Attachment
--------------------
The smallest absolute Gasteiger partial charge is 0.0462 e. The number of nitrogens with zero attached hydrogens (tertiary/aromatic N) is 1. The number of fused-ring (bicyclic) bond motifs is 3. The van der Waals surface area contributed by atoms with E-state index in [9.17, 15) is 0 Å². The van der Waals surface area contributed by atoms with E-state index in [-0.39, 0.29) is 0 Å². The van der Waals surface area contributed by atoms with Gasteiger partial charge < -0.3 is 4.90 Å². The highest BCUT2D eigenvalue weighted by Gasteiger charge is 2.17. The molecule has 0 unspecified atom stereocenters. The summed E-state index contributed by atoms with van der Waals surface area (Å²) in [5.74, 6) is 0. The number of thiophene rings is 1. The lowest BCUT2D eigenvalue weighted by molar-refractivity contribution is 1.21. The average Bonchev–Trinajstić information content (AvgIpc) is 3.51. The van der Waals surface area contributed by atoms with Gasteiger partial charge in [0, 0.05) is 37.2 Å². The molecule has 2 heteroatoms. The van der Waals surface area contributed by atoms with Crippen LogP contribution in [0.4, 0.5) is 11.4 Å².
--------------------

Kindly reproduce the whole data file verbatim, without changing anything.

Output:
The smallest absolute Gasteiger partial charge is 0.0462 e. The number of nitrogens with zero attached hydrogens (tertiary/aromatic N) is 1. The number of fused-ring (bicyclic) bond motifs is 3. The van der Waals surface area contributed by atoms with E-state index in [9.17, 15) is 0 Å². The van der Waals surface area contributed by atoms with E-state index in [-0.39, 0.29) is 0 Å². The van der Waals surface area contributed by atoms with Gasteiger partial charge < -0.3 is 4.90 Å². The highest BCUT2D eigenvalue weighted by Gasteiger charge is 2.17. The molecule has 0 unspecified atom stereocenters. The summed E-state index contributed by atoms with van der Waals surface area (Å²) in [5.74, 6) is 0. The number of thiophene rings is 1. The lowest BCUT2D eigenvalue weighted by molar-refractivity contribution is 1.21. The average Bonchev–Trinajstić information content (AvgIpc) is 3.51. The van der Waals surface area contributed by atoms with Gasteiger partial charge in [0, 0.05) is 37.2 Å². The molecule has 2 heteroatoms. The van der Waals surface area contributed by atoms with Crippen LogP contribution in [0.4, 0.5) is 11.4 Å².